1994 was the future
A few days ago, someone sent me this year’s installment of the old, “If Marty McFly traveled back in time now, he’d wind up in …” meme from “Back to the Future.”
In the original movie, you’ll recall, Marty’s journey flashes him from the 1985 world of Ronald Reagan and Eddie Van Halen to the 1955 of “Earth Angel” and Dwight Eisenhower.
Today he’d be going to 1994. He has lucked out. Not only because he’ll get to relive the releases of, say, Illmatic and “Pulp Fiction” – or, if you prefer, Dookie and “Friends” – but also because while he’s there trying to rescue his own future, he’s going to learn a whole lot about ours.
How did things get to be this way? How could we not see it all coming? Let’s take the trip with Marty.
When he first arrives in 1994, Marty is confused. Although his 2024 outfit – North Face puffy, Adidas sambas, baggy jeans – makes it unexpectedly easy to blend in among the natives of the 90s, this is still a bewildering world.
“Cloud” and “stream” are words of nature, rather than terms of technology, “text” is still just a noun, and everyone seems, amazingly, to know each other’s phone numbers by heart. Marty certainly does not know the importance of a SkyPager, and no one in 1994 has any idea what it means that he has to “plug in” his car.
Doc, as you would expect, is manically frazzled but basically fine. The Feds think he might be the “Unabomber” but can’t quite pin it on him. In his spare time, he has been hanging out with a fellow plutonium enthusiast named “A.Q. Khan.” When he encounters Marty, he can’t fathom why everything in the future is “lit” – “is there an unusually igniferous condition in the atmosphere in the early 21st century?”
Strange as 1994 is, when Marty starts to pay attention to the politics of the time, things begin to have an eerily familiar ring. Doc may be dumbfounded that “the casino guy with the gold-plated toilets who left his wife for the Wrestlemania girl” eventually got elected president (“Great Scott, this is even more ludicrous than President Reagan the actor!”) but Marty can see the shades of the future already.
The newspapers – and the new phenomenon of “talk radio” – are abuzz about a conservative Georgia Congressman named “Newt” whose scorching anti-establishment campaign is upending US politics, driving zero-sum culture wars straight into the heart of the national conversation. Gingrich’s strategy works – the GOP wins control of Congress for the first time since Marty’s original trip back in time to 1955. The airwaves are now crackling with partisan clashes over assault weapons, gay marriage, “political correctness,” and immigration – what year is this again?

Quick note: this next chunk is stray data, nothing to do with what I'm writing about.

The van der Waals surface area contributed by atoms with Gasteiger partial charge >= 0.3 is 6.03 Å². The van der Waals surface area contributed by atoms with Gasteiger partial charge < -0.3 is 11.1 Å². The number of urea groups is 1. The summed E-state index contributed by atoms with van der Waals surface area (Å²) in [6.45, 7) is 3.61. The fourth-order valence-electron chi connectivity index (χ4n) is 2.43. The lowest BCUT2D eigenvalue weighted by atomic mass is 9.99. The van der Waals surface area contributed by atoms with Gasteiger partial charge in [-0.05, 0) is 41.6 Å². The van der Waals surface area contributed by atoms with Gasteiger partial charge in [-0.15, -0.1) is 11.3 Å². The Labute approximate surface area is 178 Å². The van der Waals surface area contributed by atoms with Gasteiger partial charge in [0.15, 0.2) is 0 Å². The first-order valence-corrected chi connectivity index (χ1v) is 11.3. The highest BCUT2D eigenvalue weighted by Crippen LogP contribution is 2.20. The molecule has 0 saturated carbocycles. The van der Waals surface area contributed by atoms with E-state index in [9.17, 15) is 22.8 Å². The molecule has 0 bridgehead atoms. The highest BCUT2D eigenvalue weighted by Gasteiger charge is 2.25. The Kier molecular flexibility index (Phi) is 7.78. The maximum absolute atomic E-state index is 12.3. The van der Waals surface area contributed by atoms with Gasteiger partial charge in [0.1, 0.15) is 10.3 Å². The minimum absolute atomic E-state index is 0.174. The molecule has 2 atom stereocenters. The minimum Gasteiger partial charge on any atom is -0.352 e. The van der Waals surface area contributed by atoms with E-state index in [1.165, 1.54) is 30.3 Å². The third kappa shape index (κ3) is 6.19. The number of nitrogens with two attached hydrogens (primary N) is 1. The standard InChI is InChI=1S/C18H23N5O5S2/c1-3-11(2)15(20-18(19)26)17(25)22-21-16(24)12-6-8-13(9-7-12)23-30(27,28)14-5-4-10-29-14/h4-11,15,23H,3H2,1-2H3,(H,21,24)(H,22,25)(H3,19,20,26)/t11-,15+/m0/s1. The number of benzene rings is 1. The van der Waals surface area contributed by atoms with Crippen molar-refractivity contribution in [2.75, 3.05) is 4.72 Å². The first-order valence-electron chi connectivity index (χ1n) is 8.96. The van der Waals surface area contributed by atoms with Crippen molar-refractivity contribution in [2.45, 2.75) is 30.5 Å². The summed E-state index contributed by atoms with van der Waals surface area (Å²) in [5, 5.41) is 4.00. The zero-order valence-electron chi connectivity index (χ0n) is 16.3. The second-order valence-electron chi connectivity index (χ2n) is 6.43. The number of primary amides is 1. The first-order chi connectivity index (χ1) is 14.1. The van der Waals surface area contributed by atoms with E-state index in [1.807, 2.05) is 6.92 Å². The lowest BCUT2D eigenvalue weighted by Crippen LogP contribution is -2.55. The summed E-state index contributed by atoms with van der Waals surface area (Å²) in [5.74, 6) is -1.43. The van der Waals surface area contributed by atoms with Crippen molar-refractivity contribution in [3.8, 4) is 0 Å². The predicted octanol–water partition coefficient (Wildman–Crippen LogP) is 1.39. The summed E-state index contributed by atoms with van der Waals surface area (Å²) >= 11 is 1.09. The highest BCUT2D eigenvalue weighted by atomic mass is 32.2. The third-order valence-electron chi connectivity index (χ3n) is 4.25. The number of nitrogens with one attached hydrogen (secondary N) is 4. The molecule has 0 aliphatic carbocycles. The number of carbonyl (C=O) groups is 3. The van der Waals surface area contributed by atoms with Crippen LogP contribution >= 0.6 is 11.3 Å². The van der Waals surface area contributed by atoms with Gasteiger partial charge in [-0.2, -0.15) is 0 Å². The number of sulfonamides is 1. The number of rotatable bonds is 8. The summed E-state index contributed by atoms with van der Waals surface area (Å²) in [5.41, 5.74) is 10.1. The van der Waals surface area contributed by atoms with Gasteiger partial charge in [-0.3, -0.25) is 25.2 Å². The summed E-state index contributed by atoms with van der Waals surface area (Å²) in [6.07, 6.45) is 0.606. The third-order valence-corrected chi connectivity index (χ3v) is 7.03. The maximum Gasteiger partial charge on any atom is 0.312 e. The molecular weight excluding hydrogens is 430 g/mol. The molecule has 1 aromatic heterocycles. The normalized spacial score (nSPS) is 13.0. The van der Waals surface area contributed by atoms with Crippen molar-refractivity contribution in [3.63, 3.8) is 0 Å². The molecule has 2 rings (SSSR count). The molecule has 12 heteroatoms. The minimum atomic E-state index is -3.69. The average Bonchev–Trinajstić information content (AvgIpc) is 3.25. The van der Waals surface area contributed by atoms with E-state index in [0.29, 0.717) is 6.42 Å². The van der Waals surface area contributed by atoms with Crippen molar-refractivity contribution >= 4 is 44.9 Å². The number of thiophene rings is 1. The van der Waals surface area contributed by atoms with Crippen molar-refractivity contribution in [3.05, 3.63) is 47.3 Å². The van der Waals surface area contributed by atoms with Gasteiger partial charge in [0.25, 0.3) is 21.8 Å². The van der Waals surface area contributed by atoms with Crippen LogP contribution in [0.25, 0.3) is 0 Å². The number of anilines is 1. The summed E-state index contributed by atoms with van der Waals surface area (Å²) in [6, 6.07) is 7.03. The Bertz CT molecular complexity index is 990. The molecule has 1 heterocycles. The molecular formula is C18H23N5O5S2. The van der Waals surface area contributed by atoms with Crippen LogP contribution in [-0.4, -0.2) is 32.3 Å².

Meanwhile, news of a massive new free trade agreement called NAFTA seems promising at a moment when history is supposed to be ending in neoliberal globalized nirvana. But McFly knows that for all its benefits, the pact will leave huge scars across parts of working-class America that will one day make their grievances felt.
What about the news from outside America? He flips on a newish channel called “CNN International.” Nelson Mandela has just become the first Black president of South Africa, a triumph for justice. At the same time, Marty learns that “the Ukraine” has agreed to give up its Soviet-era nuclear arsenal. As part of the deal, Russia and the West promise that no one will ever invade Ukraine. Marty already knows how that ends.
Speaking of knowing how things end, Marty also hears that PLO boss Yassir Arafat has returned from exile to Gaza for the first time in nearly 30 years and that he’s started down the garden path of a “Peace Process.” Palestinian suicide attacks are becoming more frequent. Israel is ramping up illegal settlement construction. The Jewish state is normalizing relations with a major Arab power – in this case, Jordan.
Our 2024 Marty wants to grab these people in all of these stories by the collar and yell “Stop! Can’t you see where this is going?” But he has bigger fish to fry: He still has to get his parents to kiss at the high school dance. Luckily his rendition of the ‘94 chart-topper “Bump ‘n’ Grind” does the trick.
Now, let’s go to the future ourselves. If we accept the premise of “Back to the Future” – and we do – then one thing is certain: There is, at this very moment, a column just like this one being written in the year 2054.
The author of that column has just received – probably via some VR connection between two brains in jars – the same “Marty McFly meme.” In it, the trip is to 2024.
What does 2054 Marty see during his visit to our world? What seeds are we planting, and can we possibly know what harvest they’ll bring?
Let me know what you think. I’ll run the best answers after next week’s column. But go easy on yourself – after all, as a wise man once cautioned: “Since when can weathermen predict the weather, let alone the future?”